Hello everyone my name is Kevin Carlson, I'm a mortgage broker here in Canada. Thank you so much for joining me on my channel today to learn a little bit more about mortgage financing. Today I'm going to be going over mortgage financing 101, going back to the basics of exactly what a mortgage is and kind of the ins and outs of the
different types of mortgages that there are. If you've ever had just a standard loan like a student loan or car loan, you know that those loans are set up as like a term so the terms
can be anywhere between say 3 years, 5 and sometimes even 7 years to pay the life of the loan off. The payments are set up as such that there will be a zero balance at the end of the term. Now mortgages really aren't set up that way, initially. When you go to purchase a home if you
were to set up mortgage up for a term of only 5 maybe 7 years and your mortgage is over 2 or
3 hundred thousand dollars, well the payments might be a bit excessive.
So for that reason mortgages are split up into shorter terms over a longer amortization, so that is the entire life of the mortgage. If you're purchasing a home with less than 20% down payment the maximum amortization
available is 25 years. If you're putting more than 20% down or you're mortgaging your house for no more than 80% of its value then you can have a maximum amortization of up to 30 years. The terms that are available to split up your mortgage amortization into is anything from 6 months up to a 10 year term. As a mortgage broker one of the key things that I need to do is keep a keen eye on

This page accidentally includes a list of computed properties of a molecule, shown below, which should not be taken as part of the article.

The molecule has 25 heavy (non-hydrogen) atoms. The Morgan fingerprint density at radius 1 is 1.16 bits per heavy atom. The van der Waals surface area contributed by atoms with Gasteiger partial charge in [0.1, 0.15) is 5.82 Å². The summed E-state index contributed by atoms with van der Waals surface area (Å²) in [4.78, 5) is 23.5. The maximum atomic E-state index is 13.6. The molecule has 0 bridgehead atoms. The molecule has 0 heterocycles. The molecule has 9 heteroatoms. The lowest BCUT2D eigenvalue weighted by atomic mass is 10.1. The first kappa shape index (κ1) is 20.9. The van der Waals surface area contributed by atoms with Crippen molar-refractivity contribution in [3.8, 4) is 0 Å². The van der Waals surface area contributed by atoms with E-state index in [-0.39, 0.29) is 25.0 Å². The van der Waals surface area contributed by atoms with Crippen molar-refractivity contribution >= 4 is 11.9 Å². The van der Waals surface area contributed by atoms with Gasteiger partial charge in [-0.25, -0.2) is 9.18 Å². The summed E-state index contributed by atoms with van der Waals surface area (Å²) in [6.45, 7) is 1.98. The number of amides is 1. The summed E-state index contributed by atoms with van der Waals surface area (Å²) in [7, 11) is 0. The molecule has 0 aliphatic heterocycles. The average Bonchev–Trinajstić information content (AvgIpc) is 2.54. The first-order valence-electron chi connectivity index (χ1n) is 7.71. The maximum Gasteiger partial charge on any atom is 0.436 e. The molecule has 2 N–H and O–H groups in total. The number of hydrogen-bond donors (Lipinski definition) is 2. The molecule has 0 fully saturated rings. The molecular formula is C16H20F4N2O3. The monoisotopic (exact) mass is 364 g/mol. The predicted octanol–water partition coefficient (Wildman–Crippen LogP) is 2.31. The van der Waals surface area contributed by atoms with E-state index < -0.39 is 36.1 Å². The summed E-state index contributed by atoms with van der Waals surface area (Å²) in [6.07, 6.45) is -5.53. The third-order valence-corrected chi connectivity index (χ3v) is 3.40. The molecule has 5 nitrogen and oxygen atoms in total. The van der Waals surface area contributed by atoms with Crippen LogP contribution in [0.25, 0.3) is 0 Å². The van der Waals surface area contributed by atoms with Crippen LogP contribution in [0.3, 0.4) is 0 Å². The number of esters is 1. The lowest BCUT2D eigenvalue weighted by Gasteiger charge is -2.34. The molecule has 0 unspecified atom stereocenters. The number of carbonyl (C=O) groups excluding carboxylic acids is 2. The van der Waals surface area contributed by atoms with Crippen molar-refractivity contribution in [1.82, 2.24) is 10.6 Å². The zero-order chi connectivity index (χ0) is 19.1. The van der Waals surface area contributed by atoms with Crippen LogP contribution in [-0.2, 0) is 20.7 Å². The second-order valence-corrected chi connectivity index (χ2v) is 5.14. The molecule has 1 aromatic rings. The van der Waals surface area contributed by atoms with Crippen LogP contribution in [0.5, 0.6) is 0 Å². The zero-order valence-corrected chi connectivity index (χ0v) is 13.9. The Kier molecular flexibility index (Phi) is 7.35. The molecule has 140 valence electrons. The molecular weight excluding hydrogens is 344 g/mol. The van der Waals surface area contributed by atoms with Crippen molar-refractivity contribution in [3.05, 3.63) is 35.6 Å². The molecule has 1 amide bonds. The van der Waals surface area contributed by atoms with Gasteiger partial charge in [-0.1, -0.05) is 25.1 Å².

the term that the client might be requiring. One of the big questions that I often ask for home buyers especially is how long do you think you'll be in this home. Will you be in it for 1 or 2 years or will it be longer.
I always try to match the term of the mortgage with their ownership goals so if they're only looking at being in the house for a couple years then a 5 year fixed and closed term is really not for them. I look to put them into something much shorter to avoid any penalties. So let's go over the different types of mortgages there are so there's the open term mortgage where you're allowed to pay the mortgage out anytime you want without any penalty. An open term mortgage is for people who aren't sure how much longer they're gonna be in that mortgage and in that house, it's typically for people who are just needing short term mortgage money and they're gonna be moving on soon. We don't recommend open mortgages for very long at all if you have an open mortgage the interest rates going to be a little bit higher than if you had a closed term mortgage. On the other side there is a closed mortgage, so a closed mortgage means that you can't just pay it out whenever you want and you need to keep a keen eye on that term.
So closed mortgage you could be exposed to some penalty if you pay the mortgage out before the term is up. So let's talk about the other type of mortgages are there there's fixed-rate mortgages and variable rate mortgages. So fixed-rate mortgages. just like it sounds it's a mortgage is a fixed rate for a given term and those are available anywhere between that 6 month and the 10 year term.